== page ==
Have a startup? Thinking of making your first trip to the Silicon Valley? Here are some tips from our Executive Director, Atlee Clark.
After three and a half years of working with Canadian tech startups, I have coached my fair share of “first-timers” to the Valley. It’s not cheap to visit, so getting the most out of your time here should be your number one goal. Here are my top five tips on how to make the most of your first time to the Valley:
#1 – Plan!
This might seem obvious, but giving yourself lots of time to set up meetings is key to making your trip a success. Too often I get emails that say: “Hey! I am in San Francisco TOMORROW, would love to get together and get some introductions to VCs.” I’m all for spontaneity but this is really difficult for anyone to do, especially without a pre-existing relationship. Giving people lots of notice and time availability options will increase your ability to land meetings.
#2 – Develop key objectives
This might sound too formal, but trust me, knowing what you want out of your trip here is the key to getting it. These objectives don’t have to be overly precise - and if this is your first visit - probably shouldn’t be. Setting objectives like, “spend time with as many people as possible who are relevant to our business to explore product-market fit” is achievable and broad enough to accomplish in a week.
#3 – Pick an anchor event
There are tech start-up events every day from San Francisco to San Jose. Events give you structure and ample opportunity to get “into the flow” of the tech scene. Picking one to attend is a great way to build a successful visit. Be picky about which event you choose though. My suggestion is to go for quality of attendees (Under the Radar or 48hrs in the Valley) and/or a particular industry or niche ( Women 2.0 or the Game Developers Conference).
#4 – Set up a few pre-visit calls
Using your existing network, set up a few calls three weeks before your visit. Make sure these calls are with people you haven’t met before. On the call lay out a few things:
- Who you are (you as a person)
- What your company does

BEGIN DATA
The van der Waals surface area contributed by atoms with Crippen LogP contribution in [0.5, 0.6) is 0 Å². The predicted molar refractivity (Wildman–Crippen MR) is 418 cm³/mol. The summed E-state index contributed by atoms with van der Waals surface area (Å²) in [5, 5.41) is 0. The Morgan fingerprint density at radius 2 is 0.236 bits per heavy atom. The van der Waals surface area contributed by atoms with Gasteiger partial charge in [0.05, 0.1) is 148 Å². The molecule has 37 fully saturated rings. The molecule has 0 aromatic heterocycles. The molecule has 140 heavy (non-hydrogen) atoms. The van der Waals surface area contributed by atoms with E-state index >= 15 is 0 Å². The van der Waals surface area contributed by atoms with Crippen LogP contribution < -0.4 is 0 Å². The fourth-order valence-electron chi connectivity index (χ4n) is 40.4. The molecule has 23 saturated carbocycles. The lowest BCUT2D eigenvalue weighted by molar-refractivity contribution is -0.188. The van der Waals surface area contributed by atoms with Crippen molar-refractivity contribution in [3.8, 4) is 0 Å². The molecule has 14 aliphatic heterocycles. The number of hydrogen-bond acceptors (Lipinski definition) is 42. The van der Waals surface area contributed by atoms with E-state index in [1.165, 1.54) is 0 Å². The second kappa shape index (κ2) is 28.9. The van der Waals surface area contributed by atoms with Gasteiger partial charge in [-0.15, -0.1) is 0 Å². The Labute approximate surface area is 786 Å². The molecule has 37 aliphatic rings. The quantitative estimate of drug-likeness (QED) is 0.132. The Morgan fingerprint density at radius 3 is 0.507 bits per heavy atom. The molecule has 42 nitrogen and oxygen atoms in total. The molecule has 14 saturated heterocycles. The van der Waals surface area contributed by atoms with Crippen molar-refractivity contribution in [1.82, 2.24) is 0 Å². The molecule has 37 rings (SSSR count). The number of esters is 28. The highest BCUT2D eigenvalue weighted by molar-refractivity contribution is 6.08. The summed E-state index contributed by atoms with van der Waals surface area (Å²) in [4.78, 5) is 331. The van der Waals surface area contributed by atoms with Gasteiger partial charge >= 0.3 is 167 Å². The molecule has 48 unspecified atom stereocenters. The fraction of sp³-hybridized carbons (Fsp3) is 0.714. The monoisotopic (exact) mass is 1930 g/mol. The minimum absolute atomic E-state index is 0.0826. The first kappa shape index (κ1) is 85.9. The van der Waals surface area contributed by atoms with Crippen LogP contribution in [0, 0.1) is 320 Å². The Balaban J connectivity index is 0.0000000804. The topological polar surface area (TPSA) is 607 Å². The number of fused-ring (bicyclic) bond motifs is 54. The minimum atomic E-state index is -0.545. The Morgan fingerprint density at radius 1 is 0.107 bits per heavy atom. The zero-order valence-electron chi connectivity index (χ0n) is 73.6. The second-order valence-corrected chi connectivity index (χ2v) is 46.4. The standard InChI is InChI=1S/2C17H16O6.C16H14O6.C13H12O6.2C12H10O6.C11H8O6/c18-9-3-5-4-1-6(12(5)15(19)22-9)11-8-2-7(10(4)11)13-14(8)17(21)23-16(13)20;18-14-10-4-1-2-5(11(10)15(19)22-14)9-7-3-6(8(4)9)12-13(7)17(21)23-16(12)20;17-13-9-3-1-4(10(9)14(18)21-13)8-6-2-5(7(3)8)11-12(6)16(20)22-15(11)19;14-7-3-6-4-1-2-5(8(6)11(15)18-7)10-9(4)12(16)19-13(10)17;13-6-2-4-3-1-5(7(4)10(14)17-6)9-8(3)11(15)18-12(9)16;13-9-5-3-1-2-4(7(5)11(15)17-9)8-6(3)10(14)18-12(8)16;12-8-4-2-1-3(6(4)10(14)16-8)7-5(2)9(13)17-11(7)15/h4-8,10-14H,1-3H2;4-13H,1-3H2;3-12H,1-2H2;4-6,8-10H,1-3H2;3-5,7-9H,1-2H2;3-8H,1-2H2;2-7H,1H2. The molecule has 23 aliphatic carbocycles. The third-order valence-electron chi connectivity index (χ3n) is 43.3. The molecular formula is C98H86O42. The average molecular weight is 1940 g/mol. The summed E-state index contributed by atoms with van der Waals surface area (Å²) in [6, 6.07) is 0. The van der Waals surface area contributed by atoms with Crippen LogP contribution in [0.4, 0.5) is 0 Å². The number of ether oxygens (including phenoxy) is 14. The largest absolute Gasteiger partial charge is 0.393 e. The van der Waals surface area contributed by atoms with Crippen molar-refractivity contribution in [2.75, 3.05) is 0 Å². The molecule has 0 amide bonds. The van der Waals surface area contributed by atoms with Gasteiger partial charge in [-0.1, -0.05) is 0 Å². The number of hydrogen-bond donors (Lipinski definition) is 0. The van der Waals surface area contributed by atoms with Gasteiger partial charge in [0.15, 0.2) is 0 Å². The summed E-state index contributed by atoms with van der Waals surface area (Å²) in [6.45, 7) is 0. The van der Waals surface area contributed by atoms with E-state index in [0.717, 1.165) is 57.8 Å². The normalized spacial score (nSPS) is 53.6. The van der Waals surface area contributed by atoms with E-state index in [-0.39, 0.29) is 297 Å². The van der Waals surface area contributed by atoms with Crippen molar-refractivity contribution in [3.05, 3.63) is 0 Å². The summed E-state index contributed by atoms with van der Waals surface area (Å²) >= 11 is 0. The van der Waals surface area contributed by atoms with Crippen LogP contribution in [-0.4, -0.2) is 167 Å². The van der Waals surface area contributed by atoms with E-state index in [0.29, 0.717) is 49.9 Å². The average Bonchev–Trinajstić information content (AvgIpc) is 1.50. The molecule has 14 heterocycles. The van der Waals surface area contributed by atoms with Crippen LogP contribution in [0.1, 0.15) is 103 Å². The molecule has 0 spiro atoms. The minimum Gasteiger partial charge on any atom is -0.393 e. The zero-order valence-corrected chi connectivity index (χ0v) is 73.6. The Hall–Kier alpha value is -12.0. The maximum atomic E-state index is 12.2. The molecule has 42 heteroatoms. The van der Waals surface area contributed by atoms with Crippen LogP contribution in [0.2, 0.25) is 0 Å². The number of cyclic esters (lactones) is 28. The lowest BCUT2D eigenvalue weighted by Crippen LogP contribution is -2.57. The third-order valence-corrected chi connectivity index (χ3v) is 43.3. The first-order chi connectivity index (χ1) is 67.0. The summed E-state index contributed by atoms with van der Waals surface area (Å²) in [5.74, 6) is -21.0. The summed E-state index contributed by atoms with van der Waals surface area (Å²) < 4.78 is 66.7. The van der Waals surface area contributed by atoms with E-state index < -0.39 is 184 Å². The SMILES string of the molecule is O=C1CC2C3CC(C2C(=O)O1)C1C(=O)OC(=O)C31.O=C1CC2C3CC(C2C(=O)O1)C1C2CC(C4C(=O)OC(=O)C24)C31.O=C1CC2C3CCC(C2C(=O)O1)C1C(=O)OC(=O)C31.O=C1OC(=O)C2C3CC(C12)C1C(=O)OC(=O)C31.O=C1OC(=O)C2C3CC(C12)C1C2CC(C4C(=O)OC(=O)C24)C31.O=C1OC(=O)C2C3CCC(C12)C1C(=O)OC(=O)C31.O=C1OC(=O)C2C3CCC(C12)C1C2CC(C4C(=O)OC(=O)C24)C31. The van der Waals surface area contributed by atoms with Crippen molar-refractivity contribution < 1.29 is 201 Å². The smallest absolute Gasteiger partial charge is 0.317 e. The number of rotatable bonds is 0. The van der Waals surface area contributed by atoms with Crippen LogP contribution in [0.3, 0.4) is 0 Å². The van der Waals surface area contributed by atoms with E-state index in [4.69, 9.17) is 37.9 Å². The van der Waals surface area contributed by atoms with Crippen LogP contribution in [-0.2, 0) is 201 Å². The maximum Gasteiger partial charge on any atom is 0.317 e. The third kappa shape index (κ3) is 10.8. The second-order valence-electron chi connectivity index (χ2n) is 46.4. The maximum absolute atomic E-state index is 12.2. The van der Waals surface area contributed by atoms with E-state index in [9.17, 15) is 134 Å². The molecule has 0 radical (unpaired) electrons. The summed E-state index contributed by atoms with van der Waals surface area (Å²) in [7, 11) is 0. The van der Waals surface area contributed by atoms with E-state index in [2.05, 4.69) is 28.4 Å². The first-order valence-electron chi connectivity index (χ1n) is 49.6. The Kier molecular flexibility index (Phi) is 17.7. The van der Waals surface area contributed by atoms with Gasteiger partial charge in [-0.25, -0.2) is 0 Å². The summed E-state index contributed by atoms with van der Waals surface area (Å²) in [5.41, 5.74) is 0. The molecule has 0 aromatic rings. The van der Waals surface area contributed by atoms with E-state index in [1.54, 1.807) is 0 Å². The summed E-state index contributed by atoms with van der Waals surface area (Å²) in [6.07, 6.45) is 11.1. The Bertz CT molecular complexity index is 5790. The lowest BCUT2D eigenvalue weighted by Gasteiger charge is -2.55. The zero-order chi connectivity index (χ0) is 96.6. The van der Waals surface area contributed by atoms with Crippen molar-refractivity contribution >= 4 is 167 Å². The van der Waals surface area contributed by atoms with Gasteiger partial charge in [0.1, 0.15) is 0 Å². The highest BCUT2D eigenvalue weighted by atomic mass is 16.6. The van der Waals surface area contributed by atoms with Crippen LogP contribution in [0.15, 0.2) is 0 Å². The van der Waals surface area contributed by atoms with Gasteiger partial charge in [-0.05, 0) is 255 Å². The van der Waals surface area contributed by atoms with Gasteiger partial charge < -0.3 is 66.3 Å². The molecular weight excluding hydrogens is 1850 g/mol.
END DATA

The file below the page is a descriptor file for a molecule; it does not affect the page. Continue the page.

- Why you are coming to the Valley (see #3)
- What are your key objectives (see #2)
Remember, this call is not all about you! Know who you are talking to, research their interests and how they relate to your business. Focus on asking questions - not on pitching. Also, have an ask. For your first visit, I suggest asking if you can meet them in person during your trip. This is relationship-building 101. Too often people rush relationships and push too hard for follow-on introductions.
#5 – Observe
If this is your first trip, treat it like the observation phase of a science experiment. Don’t try to answer all your questions or accomplish all your goals in one week. In fact, if you can, plan two trips six weeks apart. On your first visit, get the lay of land, make a few new connections and meet up with 3-5 new people in your network. You can then do immediate follow up to jam pack your next trip.
#5.5 – Have fun!
Be prepared but don’t overbook yourself. Some of the best interactions come from times in between meetings, at bars or impromptu dinners. San Francisco is an amazing city to visit and play in, so make sure to save some time for exploring!
What are you waiting for? Go book your flight!
Atlee Clark (@atleeclark) is the Executive Director of the C100 - a non-profit, member-driven organization dedicated to supporting Canadian technology entrepreneurship and investment. Atlee oversees and directs the C100's mentorship programming, start-up engagement, funding partnerships and overall strategic operations of the organization. Atlee holds a MA in US National Security from George Washington University, Washington, DC and an Hon. BA in Political Studies from Queen's University, Kingston, Canada.